You may be right on all counts, Michael, though you are significantly discounting the difficulty involved in compliance in some of your points. Or you may be wrong on all or some counts. Or I might be.
Now, even if we accept that a developer like you might support the intentions of WCAG 2, are you willing to concede that the documents are so unclear and so poorly written that my interpretations are not mere “perversions”? but actually viable readings? _That_ is a problem.
Let’s imagine a scenario in which WCAG Working Group absolutely sticks to its guns (quite imaginable given the levels of pique and stubbornness at work there, at least in one cochair) and changes _none_ of its requirements whatsoever. If they at least make the requirements much harder to misinterpret or actuallly unambiguous, do you not agree that such would be an improvement?
I think it would be —Â in one way. Your claim, in essence, is that I’m blowing things out of proportion. If WCAG WG made its intentions crystal clear, we could rid ourselves of what you consider a confounding factor, my exaggerations. But then I expect there would be almost the same alarm as I have allegedly caused by my exaggerations.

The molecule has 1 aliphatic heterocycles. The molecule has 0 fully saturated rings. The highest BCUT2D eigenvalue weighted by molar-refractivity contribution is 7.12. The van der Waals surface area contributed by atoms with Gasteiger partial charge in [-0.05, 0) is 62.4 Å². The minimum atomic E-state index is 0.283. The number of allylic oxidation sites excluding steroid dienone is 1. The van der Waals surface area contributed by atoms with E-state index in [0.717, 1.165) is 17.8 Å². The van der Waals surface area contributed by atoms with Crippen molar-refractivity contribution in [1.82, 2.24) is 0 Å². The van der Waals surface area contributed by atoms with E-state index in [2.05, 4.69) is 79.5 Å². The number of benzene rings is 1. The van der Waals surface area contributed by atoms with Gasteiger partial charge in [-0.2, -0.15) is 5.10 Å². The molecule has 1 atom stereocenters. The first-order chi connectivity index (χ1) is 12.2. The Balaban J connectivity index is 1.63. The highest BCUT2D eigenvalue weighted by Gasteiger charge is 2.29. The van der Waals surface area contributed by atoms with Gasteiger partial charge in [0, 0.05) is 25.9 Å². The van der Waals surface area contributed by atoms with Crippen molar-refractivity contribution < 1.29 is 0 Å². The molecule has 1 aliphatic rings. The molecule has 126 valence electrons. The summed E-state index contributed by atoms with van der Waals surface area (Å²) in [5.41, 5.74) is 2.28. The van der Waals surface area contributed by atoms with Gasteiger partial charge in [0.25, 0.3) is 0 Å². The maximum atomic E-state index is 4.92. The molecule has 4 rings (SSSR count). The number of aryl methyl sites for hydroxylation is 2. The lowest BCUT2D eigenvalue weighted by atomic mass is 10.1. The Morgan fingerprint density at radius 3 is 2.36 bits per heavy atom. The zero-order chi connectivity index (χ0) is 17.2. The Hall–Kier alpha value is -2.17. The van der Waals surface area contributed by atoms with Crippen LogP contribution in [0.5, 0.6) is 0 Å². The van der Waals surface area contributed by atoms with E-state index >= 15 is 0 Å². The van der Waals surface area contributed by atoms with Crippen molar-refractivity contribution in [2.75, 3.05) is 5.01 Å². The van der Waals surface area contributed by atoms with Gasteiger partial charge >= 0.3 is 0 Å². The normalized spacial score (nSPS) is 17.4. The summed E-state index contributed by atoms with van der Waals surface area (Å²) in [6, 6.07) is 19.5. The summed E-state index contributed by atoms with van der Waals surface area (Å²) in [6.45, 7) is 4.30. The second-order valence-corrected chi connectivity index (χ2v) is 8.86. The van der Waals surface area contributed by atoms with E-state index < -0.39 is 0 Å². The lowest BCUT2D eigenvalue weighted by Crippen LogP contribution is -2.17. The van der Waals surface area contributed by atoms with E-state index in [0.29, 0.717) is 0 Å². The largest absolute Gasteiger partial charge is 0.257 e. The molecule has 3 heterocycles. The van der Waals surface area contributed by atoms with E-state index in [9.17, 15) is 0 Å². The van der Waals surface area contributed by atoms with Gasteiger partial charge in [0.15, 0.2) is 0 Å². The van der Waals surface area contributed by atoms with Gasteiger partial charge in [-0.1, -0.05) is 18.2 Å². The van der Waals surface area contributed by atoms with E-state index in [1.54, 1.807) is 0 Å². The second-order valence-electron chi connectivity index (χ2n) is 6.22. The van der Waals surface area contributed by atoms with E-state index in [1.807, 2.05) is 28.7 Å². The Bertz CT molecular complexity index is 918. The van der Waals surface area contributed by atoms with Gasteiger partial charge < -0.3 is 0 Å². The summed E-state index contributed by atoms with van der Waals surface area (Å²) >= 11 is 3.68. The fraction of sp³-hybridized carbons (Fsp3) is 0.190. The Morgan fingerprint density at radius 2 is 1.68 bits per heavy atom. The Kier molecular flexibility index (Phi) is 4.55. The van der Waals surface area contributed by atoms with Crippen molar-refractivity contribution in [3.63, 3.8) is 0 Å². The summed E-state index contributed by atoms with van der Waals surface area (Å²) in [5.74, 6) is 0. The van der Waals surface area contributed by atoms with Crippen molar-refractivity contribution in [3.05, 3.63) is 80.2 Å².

In other words, if WCAG 2 were crystal clear, wouldn’t people be up in arms just as much? I think more so, actually, because then they’d realize that WCAG _really meant what it says_.
By the way:
* duelling baselines are a non-starter
* deaf people are still deaf even if they’re trying to watch live video
* multiple DOM outputs are not reliable and WAI cannot prove from testing that they are
* defining content as inaccessible is a non-starter
* maintaining two documents of any kind really is twice the work and is antithetical to accessibility of electronic documents
* you misstated the business about offscreen positioning
* and I didn’t “cherry-pick”? anything